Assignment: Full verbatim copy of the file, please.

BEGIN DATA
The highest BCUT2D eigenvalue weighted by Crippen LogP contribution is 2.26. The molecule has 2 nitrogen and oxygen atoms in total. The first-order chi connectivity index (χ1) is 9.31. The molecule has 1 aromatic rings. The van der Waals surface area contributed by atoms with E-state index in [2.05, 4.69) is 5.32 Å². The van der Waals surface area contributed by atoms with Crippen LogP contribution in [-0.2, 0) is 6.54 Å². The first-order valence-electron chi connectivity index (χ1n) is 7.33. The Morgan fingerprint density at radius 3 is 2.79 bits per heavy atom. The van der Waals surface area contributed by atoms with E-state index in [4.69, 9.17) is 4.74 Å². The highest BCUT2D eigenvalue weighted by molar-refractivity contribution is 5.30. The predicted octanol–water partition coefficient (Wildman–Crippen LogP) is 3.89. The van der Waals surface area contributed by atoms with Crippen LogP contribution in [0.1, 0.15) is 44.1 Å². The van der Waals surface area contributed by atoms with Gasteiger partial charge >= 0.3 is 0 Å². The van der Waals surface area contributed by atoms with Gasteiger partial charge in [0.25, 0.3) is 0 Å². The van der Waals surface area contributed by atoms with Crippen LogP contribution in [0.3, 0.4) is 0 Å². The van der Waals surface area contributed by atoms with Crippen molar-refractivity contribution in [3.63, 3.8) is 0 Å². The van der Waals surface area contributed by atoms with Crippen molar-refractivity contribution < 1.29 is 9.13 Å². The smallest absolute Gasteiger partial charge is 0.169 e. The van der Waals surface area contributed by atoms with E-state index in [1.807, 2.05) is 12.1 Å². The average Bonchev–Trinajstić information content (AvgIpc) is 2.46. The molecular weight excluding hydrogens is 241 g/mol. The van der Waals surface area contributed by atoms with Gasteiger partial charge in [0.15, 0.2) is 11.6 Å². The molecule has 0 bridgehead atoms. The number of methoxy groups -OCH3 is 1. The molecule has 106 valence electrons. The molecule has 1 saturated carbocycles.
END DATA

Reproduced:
The highest BCUT2D eigenvalue weighted by Crippen LogP contribution is 2.26. The molecule has 2 nitrogen and oxygen atoms in total. The first-order chi connectivity index (χ1) is 9.31. The molecule has 1 aromatic rings. The van der Waals surface area contributed by atoms with E-state index in [2.05, 4.69) is 5.32 Å². The van der Waals surface area contributed by atoms with Crippen LogP contribution in [-0.2, 0) is 6.54 Å². The first-order valence-electron chi connectivity index (χ1n) is 7.33. The Morgan fingerprint density at radius 3 is 2.79 bits per heavy atom. The van der Waals surface area contributed by atoms with E-state index in [4.69, 9.17) is 4.74 Å². The highest BCUT2D eigenvalue weighted by molar-refractivity contribution is 5.30. The predicted octanol–water partition coefficient (Wildman–Crippen LogP) is 3.89. The van der Waals surface area contributed by atoms with Crippen LogP contribution in [0.1, 0.15) is 44.1 Å². The van der Waals surface area contributed by atoms with Gasteiger partial charge >= 0.3 is 0 Å². The van der Waals surface area contributed by atoms with Gasteiger partial charge in [0.25, 0.3) is 0 Å². The van der Waals surface area contributed by atoms with Crippen LogP contribution in [0.3, 0.4) is 0 Å². The van der Waals surface area contributed by atoms with Crippen molar-refractivity contribution in [3.63, 3.8) is 0 Å². The van der Waals surface area contributed by atoms with Crippen molar-refractivity contribution < 1.29 is 9.13 Å². The smallest absolute Gasteiger partial charge is 0.169 e. The van der Waals surface area contributed by atoms with E-state index in [1.807, 2.05) is 12.1 Å². The average Bonchev–Trinajstić information content (AvgIpc) is 2.46. The molecular weight excluding hydrogens is 241 g/mol. The van der Waals surface area contributed by atoms with Gasteiger partial charge in [0.15, 0.2) is 11.6 Å². The molecule has 0 bridgehead atoms. The number of methoxy groups -OCH3 is 1. The molecule has 106 valence electrons. The molecule has 1 saturated carbocycles.